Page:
On Friday night, I attended the lavish and opulent production of Rodger’s and Hammersteins The King and I at the iconic Princess Theatre, home of the friendly ghost Federici. My dress circle seat in the middle of the third row gave me a magnificent view of the set. The King and I has been revived in Australia by Opera Australia and the Melbourne season stars Lisa McCune as Anna Leonowens, tutor to the children of the King, and internationally acclaimed actor Lou Diamond Phillips as the King of Siam (which is now Thailand).
The King and I is based on the Anna and the King, a novel by Margaret Langdon and is loosely based on the memoirs of Anna Leonowens, an English governess hired to tutor the favoured children of King Mongkut of Siam, including Prince Chulalangkorn. As he was a king that embraced Western culture and style of thought, The King and I showcases how the people of Siam, with some help from Anna, try to emulate Western customs when foreign dignitaries from the West visit so the King is able to suppress circulating rumours suggesting Siam is barbaric. Despite their cultural clashes, Anna and the King ultimately become very close. Meanwhile there is a side story about two young lovers, Tuptim and Lun Tha, but I found their interaction dull.
Before the curtains rose, the scene was set to depict Siam using four actors wearing the robes of monks meditating on stage as incense permeated the atmosphere. When the curtains open, we see Anna and her son arriving by boat as she has been promised a house if she were to teach the King’s children but he only decides to honour his promise much later. The costumes are sumptuous and extravagant, to create an authentic Thai experience as envisioned by British director Christopher Renshaw, with so many sequins and diamantes that they are almost blinding! Despite the misunderstanding of Western concepts at first and their initial shock at her lack of obeisance, the people at court grow to like and love and understand Anna, including the King. In the end, we see Anna’s teaching had a positive influence on the young prince as he changes the way his people show deference.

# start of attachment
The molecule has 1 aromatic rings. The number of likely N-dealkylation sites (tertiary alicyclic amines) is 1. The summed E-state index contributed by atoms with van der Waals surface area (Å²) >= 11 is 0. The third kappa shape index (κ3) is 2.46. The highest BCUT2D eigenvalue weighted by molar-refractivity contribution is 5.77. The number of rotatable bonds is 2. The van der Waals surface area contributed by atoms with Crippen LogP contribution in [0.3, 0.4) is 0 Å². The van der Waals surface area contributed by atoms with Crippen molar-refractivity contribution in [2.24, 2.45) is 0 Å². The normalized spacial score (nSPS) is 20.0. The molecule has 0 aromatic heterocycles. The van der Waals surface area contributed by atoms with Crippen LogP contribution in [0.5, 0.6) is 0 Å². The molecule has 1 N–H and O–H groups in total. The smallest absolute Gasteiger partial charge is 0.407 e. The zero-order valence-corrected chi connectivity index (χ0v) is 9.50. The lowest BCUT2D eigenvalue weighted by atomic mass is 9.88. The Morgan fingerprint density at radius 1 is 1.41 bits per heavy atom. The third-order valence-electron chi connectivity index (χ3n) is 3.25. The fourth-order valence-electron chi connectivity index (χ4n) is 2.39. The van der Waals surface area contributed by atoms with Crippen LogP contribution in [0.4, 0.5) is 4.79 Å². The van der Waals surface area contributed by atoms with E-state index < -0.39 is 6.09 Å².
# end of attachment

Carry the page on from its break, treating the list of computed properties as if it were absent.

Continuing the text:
The highlight of the show is the ballet The Small House of Uncle Thomas which had a strong Eastern influence. It is loosely based on the anti-slavery novel Uncle Tom’s Cabin by Harriet Beecher Stowe. The emotion displayed by Tup Tim in her narration of this play stood out way more than her chemistry with her lover. My favourite part was however when Anna and the King dances the polka during Shall We Dance. Others scores I enjoyed included I Whistle A Happy Tune when Anna’s son is scared and she shows him how to “make believe to be brave”, Getting to Know You when Anna is in the classroom introducing herself to the King’s children and the powerful delivery of Something Wonderful by the King’s head wife Lu Thiang, played by Shu-Cheen Yu.
Despite being a luxurious extravaganza and the spectacle of paying homage to a time-honoured classic, the production is paced well and accurately rendered. The set for The King and I looks authentic and uses authentic language including Thai phrases, imagery including Buddha, religious references to Thailand and faithful depiction of Thai dance movements. It definitely can take you back a few eras to the Siam of the past!